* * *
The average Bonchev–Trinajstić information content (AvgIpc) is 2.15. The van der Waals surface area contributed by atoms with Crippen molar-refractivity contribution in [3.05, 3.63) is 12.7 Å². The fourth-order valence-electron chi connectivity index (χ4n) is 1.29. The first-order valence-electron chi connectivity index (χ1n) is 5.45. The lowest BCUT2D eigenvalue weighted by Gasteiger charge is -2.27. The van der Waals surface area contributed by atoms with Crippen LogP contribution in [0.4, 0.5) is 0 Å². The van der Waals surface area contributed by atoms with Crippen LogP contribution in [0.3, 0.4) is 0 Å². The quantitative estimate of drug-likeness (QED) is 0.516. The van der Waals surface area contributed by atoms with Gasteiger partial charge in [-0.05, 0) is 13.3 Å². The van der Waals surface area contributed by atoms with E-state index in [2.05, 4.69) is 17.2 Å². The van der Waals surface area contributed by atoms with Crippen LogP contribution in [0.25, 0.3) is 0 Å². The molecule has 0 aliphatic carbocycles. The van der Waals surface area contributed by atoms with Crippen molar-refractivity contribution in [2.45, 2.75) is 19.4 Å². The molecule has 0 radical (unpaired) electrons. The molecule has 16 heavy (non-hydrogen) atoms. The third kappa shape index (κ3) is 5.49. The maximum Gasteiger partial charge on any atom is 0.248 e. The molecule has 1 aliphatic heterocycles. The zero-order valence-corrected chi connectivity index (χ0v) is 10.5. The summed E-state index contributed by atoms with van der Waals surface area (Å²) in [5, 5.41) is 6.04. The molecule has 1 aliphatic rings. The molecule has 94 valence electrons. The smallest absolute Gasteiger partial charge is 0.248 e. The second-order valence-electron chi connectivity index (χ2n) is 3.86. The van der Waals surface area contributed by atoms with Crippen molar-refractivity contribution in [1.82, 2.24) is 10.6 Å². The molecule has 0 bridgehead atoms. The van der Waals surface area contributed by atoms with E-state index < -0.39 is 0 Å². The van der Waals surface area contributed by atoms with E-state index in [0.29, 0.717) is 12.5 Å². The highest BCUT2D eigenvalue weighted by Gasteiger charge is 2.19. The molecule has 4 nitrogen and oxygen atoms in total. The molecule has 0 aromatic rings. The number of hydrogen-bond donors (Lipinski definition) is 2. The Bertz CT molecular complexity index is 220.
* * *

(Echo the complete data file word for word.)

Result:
The average Bonchev–Trinajstić information content (AvgIpc) is 2.15. The van der Waals surface area contributed by atoms with Crippen molar-refractivity contribution in [3.05, 3.63) is 12.7 Å². The fourth-order valence-electron chi connectivity index (χ4n) is 1.29. The first-order valence-electron chi connectivity index (χ1n) is 5.45. The lowest BCUT2D eigenvalue weighted by Gasteiger charge is -2.27. The van der Waals surface area contributed by atoms with Crippen LogP contribution in [0.4, 0.5) is 0 Å². The van der Waals surface area contributed by atoms with Crippen LogP contribution in [0.3, 0.4) is 0 Å². The quantitative estimate of drug-likeness (QED) is 0.516. The van der Waals surface area contributed by atoms with Gasteiger partial charge in [-0.05, 0) is 13.3 Å². The van der Waals surface area contributed by atoms with E-state index in [2.05, 4.69) is 17.2 Å². The van der Waals surface area contributed by atoms with Crippen LogP contribution in [0.25, 0.3) is 0 Å². The molecule has 0 aliphatic carbocycles. The van der Waals surface area contributed by atoms with Crippen molar-refractivity contribution in [2.45, 2.75) is 19.4 Å². The molecule has 0 radical (unpaired) electrons. The molecule has 16 heavy (non-hydrogen) atoms. The third kappa shape index (κ3) is 5.49. The maximum Gasteiger partial charge on any atom is 0.248 e. The molecule has 1 aliphatic heterocycles. The zero-order valence-corrected chi connectivity index (χ0v) is 10.5. The summed E-state index contributed by atoms with van der Waals surface area (Å²) in [5, 5.41) is 6.04. The molecule has 1 aliphatic rings. The molecule has 94 valence electrons. The smallest absolute Gasteiger partial charge is 0.248 e. The second-order valence-electron chi connectivity index (χ2n) is 3.86. The van der Waals surface area contributed by atoms with Crippen molar-refractivity contribution in [1.82, 2.24) is 10.6 Å². The molecule has 0 bridgehead atoms. The van der Waals surface area contributed by atoms with E-state index < -0.39 is 0 Å². The van der Waals surface area contributed by atoms with E-state index in [0.29, 0.717) is 12.5 Å². The highest BCUT2D eigenvalue weighted by Gasteiger charge is 2.19. The molecule has 4 nitrogen and oxygen atoms in total. The molecule has 0 aromatic rings. The number of hydrogen-bond donors (Lipinski definition) is 2. The Bertz CT molecular complexity index is 220.